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SPECIAL REPORT: 2005 SEMA Show


SPECIAL REPORT: 2005 SEMA Show

Live From Vegas: 2005 SEMA Show (11/2/2005)
The aftermarket meets the OEMs in Vegas.

2005 SEMA Show, Part II (11/2/2005)
Subaru spec.B, Honda's hardcore Civic, Hyundai's new Accent hatch.

 SEMA Making Warranty Pledge

2005 SEMA

2005 SEMA

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It's the era of customization, and the numbers show that American motorists are spending record amounts to personalize their vehicles. Retail spending on products sold by members of the Specialty Equipment Market Association hit $31 billion last year, a 35-percent increase in five years, noted SEMA Director Chris Kersting. And despite a softening economy, most observers expect the trend to continue. An estimated 120,000 people will walk through the annual SEMA show in Las Vegas this week, a far cry from the 3000 who attended the first aftermarket event, held at Dodger Stadium in Los Angelesin 1967. This year's show will feature 20 percent more products than in 2004. They fall into four broad ranges: tires and wheels, performance parts, body and appearance accessories, and the increasingly popular in-car electronics. Systems like video players, satellite receivers, and navigation devices underscore Kersting's comment that the SEMA show "is a significant barometer of consumer trends."

VW Sets New Hallmark

Volkswagen, meanwhile, made news in a variety of different ways during the opening session of Aftermarket Week. The German automaker put in its first appearance at SEMA, for one thing. That's belated, considering VWs have always been popular platforms for customizers, dating back to the days when Beetles were given Rolls-Royce grilles or transformed into dune buggies. Company officials noted that they are rapidly expanding the number of parts available from the factory. Last year saw record sales of $690 million, said aftermarket manager Charlie Lewis, "and the stage is set for another record-breaking year."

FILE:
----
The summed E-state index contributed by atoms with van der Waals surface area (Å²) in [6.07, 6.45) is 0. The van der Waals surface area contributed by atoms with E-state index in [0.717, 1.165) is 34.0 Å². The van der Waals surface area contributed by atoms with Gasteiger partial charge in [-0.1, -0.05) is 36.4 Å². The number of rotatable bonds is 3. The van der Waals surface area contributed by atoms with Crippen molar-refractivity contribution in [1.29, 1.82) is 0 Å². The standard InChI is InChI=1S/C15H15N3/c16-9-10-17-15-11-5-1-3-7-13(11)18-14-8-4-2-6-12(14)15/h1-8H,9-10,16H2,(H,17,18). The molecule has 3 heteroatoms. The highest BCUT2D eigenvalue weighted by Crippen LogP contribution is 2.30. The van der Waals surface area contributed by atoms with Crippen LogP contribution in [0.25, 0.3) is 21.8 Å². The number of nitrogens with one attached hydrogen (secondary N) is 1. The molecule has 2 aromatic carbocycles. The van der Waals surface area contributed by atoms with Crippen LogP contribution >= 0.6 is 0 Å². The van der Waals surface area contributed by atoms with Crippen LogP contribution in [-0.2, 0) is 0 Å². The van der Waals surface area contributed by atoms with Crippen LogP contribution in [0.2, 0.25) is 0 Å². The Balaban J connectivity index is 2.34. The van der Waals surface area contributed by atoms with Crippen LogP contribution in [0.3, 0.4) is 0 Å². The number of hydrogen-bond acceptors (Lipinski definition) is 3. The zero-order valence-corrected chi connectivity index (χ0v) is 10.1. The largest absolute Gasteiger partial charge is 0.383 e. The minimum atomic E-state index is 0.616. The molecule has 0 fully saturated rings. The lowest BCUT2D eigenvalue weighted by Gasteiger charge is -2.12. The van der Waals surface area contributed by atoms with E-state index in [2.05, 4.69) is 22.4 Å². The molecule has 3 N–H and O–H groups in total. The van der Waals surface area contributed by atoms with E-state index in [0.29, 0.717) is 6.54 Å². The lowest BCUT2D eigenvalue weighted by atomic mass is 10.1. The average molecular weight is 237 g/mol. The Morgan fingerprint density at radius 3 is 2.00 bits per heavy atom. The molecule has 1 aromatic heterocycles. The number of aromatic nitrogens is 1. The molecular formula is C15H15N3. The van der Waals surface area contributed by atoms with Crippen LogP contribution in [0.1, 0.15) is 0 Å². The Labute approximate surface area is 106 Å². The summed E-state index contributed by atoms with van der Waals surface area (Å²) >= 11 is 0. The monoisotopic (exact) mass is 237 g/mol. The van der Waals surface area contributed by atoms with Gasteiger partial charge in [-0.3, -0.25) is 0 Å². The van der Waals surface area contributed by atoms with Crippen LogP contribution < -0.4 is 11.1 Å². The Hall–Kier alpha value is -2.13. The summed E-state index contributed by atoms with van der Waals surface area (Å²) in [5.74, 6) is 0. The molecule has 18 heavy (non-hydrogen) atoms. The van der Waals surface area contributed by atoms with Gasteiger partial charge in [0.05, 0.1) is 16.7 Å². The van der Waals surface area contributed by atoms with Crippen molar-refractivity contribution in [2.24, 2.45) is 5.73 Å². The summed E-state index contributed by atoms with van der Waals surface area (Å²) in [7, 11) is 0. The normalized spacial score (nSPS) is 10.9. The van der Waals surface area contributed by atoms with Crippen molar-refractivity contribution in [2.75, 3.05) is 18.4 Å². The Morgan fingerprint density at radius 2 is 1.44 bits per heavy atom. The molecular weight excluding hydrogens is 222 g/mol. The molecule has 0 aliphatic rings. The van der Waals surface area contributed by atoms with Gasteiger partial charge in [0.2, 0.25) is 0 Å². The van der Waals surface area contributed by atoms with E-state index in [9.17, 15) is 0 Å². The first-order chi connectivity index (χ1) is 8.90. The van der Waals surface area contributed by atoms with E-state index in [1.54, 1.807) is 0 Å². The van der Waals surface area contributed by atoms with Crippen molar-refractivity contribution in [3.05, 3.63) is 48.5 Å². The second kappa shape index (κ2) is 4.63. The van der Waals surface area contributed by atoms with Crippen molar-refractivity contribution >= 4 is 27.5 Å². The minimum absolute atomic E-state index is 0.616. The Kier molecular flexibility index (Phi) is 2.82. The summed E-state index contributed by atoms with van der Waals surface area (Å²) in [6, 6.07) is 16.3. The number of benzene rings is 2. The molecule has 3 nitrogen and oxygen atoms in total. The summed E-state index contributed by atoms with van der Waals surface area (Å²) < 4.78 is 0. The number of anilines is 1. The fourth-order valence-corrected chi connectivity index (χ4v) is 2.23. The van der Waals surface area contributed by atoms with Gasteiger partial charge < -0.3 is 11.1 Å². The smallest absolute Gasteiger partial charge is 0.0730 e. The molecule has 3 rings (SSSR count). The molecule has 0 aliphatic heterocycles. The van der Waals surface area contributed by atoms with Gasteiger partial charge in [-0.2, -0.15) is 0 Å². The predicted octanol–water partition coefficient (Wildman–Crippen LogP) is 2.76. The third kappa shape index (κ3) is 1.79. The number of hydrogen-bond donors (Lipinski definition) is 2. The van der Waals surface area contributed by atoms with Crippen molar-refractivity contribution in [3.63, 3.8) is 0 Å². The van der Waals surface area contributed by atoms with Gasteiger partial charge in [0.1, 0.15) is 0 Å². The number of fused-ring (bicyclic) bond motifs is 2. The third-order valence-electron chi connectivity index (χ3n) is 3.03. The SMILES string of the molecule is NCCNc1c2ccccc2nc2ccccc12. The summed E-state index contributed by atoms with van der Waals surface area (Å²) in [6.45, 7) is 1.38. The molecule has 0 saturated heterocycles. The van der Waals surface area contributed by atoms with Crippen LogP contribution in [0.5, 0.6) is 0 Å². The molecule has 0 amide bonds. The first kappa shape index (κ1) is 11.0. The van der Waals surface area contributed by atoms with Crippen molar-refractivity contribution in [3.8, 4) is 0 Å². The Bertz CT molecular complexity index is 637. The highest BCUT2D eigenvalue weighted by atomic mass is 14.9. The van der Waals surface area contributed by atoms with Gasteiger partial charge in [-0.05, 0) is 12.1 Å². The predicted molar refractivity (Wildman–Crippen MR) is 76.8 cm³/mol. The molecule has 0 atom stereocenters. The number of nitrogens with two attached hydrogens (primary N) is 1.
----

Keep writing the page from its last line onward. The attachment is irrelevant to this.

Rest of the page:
VW used its stand to roll out a trio of performance-tuned products that just might show up in the automaker's lineup in the not-too-distant future. These included a more aggressive looking version of the carmaker's SUV, dubbed the Touareg R-GT, which was lowered, given 22-inch wheels, and bumped up to 500 horsepower. Inside, it featured a Bugatti spun-aluminum trim kit and matching his-and-her iPods.

2005 Volkswagen Passat R-GT

2005 Volkswagen Passat R-GT

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VW applied the R-GT designation to a 535-hp version of the Passat, which racer and project car specialist Townsend Bell dubbed "an M5 killer." The candy-white Passat featured an aggressively reshaped nose, with flush bumpers and a new fascia, 19-inch titanium anodized wheels and an integrated rear spoiler. Top speed? Figure something over 190 mph.

2005 Volkswagen Jetta R-GT

2005 Volkswagen Jetta R-GT

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The third project car was the Jetta R-GT. This "sinister" interpretation was outlined in ghost graphics and ground effects. Track ready, it featured a full roll cage surrounding Recaro seats. Based on the new Golf R32 platform, the Jetta R-GT's track was widened for improved performance and handling - which would also be enhanced by full-time all-wheel drive, according to Townsend.

Will the R-GT models make it into production? There's a growing likelihood they will at least influence some future members of the VW lineup, suggested Adrian Hallmark, himself the third big news item at the automaker's stand. Tuesday marked the British executive's first official day as head of Volkswagen, where he replaced Len Hunt, who left for Kia. Hallmark hinted there could be significant changes coming at VW in the near future, as it moves to improve its position in the U.S.market. Critical to the turnaround will be getting a handle on quality and reliability issues. But equally important, "if you make products to suit the market, the market will accept you," he said. That means VW can no longer simply rely on models designed for European tastes and needs. It will have to start producing vehicles specifically designed for America. That is the most obvious result of the automaker's Moonraker Project. VW took a variety of designers, engineers, and marketing experts and in a move that resembled a TV reality series, moved them in together in Californiato meet with consumers and get a better read on the market. The 18-month Moonraker Project will wrap up at the end of this year, and it will take some months to fully digest its findings, but Hallmark stressed, " Wolfsburg(VW's corporate headquarters) is listening." How soon might new products appear? "It won't happen in a year," Hallmark cautioned, but he added that the goal is to move fast.


 
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